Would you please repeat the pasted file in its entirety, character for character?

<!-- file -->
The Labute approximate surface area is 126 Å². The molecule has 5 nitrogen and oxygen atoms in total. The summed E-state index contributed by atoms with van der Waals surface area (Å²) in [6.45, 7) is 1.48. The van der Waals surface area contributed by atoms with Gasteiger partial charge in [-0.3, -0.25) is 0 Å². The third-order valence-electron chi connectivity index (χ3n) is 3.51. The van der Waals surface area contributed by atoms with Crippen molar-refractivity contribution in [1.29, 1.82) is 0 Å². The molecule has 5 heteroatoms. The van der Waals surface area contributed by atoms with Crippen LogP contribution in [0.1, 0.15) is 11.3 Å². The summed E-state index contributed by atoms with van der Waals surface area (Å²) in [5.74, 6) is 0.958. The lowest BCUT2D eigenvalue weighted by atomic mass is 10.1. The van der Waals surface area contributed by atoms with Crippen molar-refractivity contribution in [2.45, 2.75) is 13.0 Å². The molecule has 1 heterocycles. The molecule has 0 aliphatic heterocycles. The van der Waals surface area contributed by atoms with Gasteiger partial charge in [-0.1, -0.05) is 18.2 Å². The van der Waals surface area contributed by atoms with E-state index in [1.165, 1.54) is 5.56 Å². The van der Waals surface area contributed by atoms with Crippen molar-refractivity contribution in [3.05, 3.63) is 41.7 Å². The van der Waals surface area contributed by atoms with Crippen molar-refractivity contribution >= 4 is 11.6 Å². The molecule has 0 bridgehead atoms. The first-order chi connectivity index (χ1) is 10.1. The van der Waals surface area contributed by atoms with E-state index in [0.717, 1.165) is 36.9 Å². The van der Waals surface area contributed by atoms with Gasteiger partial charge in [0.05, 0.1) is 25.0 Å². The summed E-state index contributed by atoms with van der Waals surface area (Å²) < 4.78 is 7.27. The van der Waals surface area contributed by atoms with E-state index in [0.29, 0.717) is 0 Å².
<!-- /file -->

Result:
The Labute approximate surface area is 126 Å². The molecule has 5 nitrogen and oxygen atoms in total. The summed E-state index contributed by atoms with van der Waals surface area (Å²) in [6.45, 7) is 1.48. The van der Waals surface area contributed by atoms with Gasteiger partial charge in [-0.3, -0.25) is 0 Å². The third-order valence-electron chi connectivity index (χ3n) is 3.51. The van der Waals surface area contributed by atoms with Crippen molar-refractivity contribution in [1.29, 1.82) is 0 Å². The molecule has 5 heteroatoms. The van der Waals surface area contributed by atoms with Crippen LogP contribution in [0.1, 0.15) is 11.3 Å². The summed E-state index contributed by atoms with van der Waals surface area (Å²) in [5.74, 6) is 0.958. The lowest BCUT2D eigenvalue weighted by atomic mass is 10.1. The van der Waals surface area contributed by atoms with Crippen molar-refractivity contribution in [2.45, 2.75) is 13.0 Å². The molecule has 1 heterocycles. The molecule has 0 aliphatic heterocycles. The van der Waals surface area contributed by atoms with Gasteiger partial charge in [-0.1, -0.05) is 18.2 Å². The van der Waals surface area contributed by atoms with E-state index in [1.165, 1.54) is 5.56 Å². The van der Waals surface area contributed by atoms with Crippen molar-refractivity contribution in [3.05, 3.63) is 41.7 Å². The van der Waals surface area contributed by atoms with Crippen molar-refractivity contribution >= 4 is 11.6 Å². The molecule has 0 bridgehead atoms. The first-order chi connectivity index (χ1) is 10.1. The van der Waals surface area contributed by atoms with E-state index in [0.717, 1.165) is 36.9 Å². The van der Waals surface area contributed by atoms with Gasteiger partial charge in [0.05, 0.1) is 25.0 Å². The summed E-state index contributed by atoms with van der Waals surface area (Å²) < 4.78 is 7.27. The van der Waals surface area contributed by atoms with E-state index in [0.29, 0.717) is 0 Å².